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Remnants of gladiatorial arena found in South Downs National Park

Remnants of gladiatorial arena found in South Downs National Park

April 1, 2024

An artist’s impression of the gladiatorial arena in the South Downs

A Roman gladiatorial arena thought to date from 100AD has been discovered in the South Downs National Park.

Believed to be one of the UK’s most significant archaeological discoveries this century, the incredible find was made while work was being carried out in the garden of a private dwelling located between Chichester and Midhurst, in West Sussex.

As part of construction work, an unusual tooth bone was found by contractors which was later examined by zoologists and turned out to be a lion’s canine.

An archaeological test-pit was then set up at the location and further finds have been discovered, including the remnants of a spear and the wheel of a chariot.

Remains of an amphitheatre wall and a large seating area – made out of chalk and clay from the South Downs –  have now been discovered and experts believe the arena may have been some 50m-wide and able to seat up to 500 people.

The exact location is not being given to protect potential further discoveries.

The “Chichester” settlement was first established as a winter fort for the Second Augustan Legion under Vespasian – the future emperor – shortly after the Roman invasion in AD 43. The site went on to become a thriving Romano-British settlement, Noviomagus Reginorum, and the town served as capital of the Civitas Reginorum, a client kingdom ruled by T. Claudius Cogidubnus, who many believe may have lived at the nearby Palace of Fishbourne. A basilica is thought to have been on the site of the cathedral in Chichester.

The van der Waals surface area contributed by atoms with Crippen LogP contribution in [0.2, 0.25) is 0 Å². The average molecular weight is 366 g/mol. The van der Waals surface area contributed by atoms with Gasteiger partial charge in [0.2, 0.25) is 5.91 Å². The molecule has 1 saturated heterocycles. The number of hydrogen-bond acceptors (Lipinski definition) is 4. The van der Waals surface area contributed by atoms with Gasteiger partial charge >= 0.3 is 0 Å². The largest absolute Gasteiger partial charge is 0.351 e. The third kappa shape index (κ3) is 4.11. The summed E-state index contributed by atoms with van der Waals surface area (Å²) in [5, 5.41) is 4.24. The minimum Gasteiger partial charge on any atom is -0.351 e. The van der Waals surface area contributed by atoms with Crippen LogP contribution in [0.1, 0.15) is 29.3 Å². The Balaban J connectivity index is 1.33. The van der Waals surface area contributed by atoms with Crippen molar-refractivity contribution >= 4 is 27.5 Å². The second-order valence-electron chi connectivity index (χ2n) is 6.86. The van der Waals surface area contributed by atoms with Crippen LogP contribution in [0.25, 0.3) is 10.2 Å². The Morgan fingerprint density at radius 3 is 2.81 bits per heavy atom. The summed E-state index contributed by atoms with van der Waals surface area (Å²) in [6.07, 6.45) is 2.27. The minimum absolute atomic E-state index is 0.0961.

The gladiatorial arena was located away from the bustling populous centre and one theory is the presence of large predators, like lions and bears, may have been a reason in the interests of safety.

The action in the arena would have been far from safe though as bloodthirsty battles would have taken place on special days, especially ceremonial days, says lead archaeologist April Fletcher.

“Gladiators” may have been drawn from local Celtic populations or city dwellers that had committed crimes, she says.

“This is a hugely significant discovery and underlines just how important Noviomagus Reginorum was as a cultural centre for the Romans,” says April.

“The discovery of a lion’s tooth shows just how dangerous the floor of the gladiatorial arena would have been. Unlike the “Gladiators” of today with their crash helmets, lycra, safety nets, and inflatable pugil sticks, it was very often a fight to the death and often involved large predators and chariots. The gladiators would often be heavily armoured to withstand the blows that were being thrown at them.

“We’re excited to see what else we can find. This discovery underlines just what a jungle the South Downs National Park is for cultural heritage.”

And April added: “We’re hoping the ancient lion’s tooth and our discoveries can be incorporated somehow into the next series of Gladiators and are currently in talks with the producers. Watch this space!”